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Multiple Sclerosis Coalition Applauds World Health Organization Decision

July 26, 2023

Recently, the World Health Assembly adopted the Intersectoral Global Action Plan on epilepsy and other neurological disorders, making brain health a global priority for the World Health Organization (WHO). With approximately 2.8 million people worldwide facing a high risk of disability and need for healthcare resources, MS is clearly a global health issue.

The MS Coalition applauds the WHO’s inclusion of MS disease modifying treatments (DMTs) on the Essential Medicines List (EML) as part of its commitment to brain health. This decision is an important step to increasing worldwide access to life-changing medications. Affordable access to DMTs is essential for all people with MS and aligns with the Coalition’s mission to improve the quality of life for those affected by MS. While there are far more DMTs available in some parts of the world, the inclusion of these DMTs on the EML list is a significant action towards equitable access around the world.

The EML list provides options for personalized treatment for each person’s disease course and individual circumstance by including DMTs with a range of efficacy, route of administration and monitoring requirements. The Coalition recognizes that while the United States has numerous FDA-approved DMTs available, off-label DMTs can also be an important intervention for disease modification and may be more readily available and affordable in other health systems, especially in low-resource settings. The Coalition thanks the Multiple Sclerosis International Federation (MSIF) for leading this critically important work.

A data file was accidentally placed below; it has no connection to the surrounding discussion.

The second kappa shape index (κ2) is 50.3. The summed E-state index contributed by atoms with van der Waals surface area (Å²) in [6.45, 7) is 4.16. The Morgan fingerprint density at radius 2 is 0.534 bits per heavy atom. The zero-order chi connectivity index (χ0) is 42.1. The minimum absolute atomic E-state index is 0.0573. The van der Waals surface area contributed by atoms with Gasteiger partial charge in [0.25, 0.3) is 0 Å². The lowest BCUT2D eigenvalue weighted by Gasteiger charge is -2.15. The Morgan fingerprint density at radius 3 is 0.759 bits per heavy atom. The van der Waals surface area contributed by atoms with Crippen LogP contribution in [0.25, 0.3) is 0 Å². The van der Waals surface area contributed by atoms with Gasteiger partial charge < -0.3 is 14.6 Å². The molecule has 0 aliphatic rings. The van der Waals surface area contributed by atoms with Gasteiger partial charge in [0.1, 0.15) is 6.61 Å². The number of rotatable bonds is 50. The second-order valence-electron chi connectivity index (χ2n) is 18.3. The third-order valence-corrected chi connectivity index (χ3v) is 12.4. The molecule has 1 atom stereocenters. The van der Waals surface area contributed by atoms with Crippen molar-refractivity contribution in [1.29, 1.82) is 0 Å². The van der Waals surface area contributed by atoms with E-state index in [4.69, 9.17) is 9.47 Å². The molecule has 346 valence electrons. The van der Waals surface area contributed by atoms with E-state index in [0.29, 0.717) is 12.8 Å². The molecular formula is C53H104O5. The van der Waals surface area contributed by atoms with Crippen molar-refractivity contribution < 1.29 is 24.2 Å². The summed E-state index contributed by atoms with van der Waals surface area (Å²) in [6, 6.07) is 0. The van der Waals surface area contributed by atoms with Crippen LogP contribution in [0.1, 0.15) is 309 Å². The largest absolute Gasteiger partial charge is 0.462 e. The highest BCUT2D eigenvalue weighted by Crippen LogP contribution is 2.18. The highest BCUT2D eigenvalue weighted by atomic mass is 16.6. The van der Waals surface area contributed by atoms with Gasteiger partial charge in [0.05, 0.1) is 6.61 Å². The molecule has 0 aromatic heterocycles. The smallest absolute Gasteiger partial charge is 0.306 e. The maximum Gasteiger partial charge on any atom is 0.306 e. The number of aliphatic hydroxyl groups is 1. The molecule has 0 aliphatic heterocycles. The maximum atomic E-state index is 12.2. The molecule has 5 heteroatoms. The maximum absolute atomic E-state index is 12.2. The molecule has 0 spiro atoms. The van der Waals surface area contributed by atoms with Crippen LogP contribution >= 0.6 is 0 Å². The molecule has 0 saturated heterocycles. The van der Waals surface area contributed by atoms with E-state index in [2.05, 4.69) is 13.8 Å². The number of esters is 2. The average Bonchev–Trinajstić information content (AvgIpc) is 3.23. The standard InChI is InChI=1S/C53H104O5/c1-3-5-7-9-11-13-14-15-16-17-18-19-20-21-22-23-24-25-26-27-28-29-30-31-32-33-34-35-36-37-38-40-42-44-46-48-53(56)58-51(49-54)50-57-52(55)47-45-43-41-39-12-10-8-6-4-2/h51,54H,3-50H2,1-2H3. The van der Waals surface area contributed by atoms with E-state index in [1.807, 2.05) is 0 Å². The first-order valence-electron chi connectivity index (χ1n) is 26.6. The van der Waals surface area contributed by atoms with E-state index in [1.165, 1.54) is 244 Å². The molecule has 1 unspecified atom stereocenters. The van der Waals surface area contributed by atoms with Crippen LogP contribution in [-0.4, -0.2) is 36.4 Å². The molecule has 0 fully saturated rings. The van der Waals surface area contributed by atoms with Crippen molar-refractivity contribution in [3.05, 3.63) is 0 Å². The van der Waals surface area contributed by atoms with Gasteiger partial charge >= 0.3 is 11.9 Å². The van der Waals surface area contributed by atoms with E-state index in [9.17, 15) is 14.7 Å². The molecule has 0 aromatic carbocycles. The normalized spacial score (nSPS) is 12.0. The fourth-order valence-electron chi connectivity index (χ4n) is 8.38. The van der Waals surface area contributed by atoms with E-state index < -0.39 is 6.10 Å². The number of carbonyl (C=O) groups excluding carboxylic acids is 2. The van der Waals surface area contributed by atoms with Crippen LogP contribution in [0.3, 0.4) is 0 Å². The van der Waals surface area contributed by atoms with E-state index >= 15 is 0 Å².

Member organizations of the MS Coalition are: Accelerated Cure Project, the Consortium of MS Centers, Can Do Multiple Sclerosis, the International Organization of MS Nurses, Multiple Sclerosis Association of America, Multiple Sclerosis Foundation, National Multiple Sclerosis Society, United Spinal Association, and MS Views & News. Find the Multiple Sclerosis Coalition online at

About Multiple Sclerosis

Multiple sclerosis is an unpredictable, often disabling disease of the central nervous system. Symptoms range from numbness and tingling to blindness and paralysis, and there is currently no cure for MS. The progress, severity and specific symptoms of MS in any one person cannot yet be predicted, but advances in research and treatment are leading to better understanding and moving us closer to a world free of MS. An estimated 1 million people live with MS in the United States. Most people with MS are diagnosed between the ages of 20 and 50, and it affects women three times more than men.


© 2023 The National Multiple Sclerosis Society is a tax exempt 501(c)3 nonprofit organization. Its Identification Number (EIN) is 13-5661935.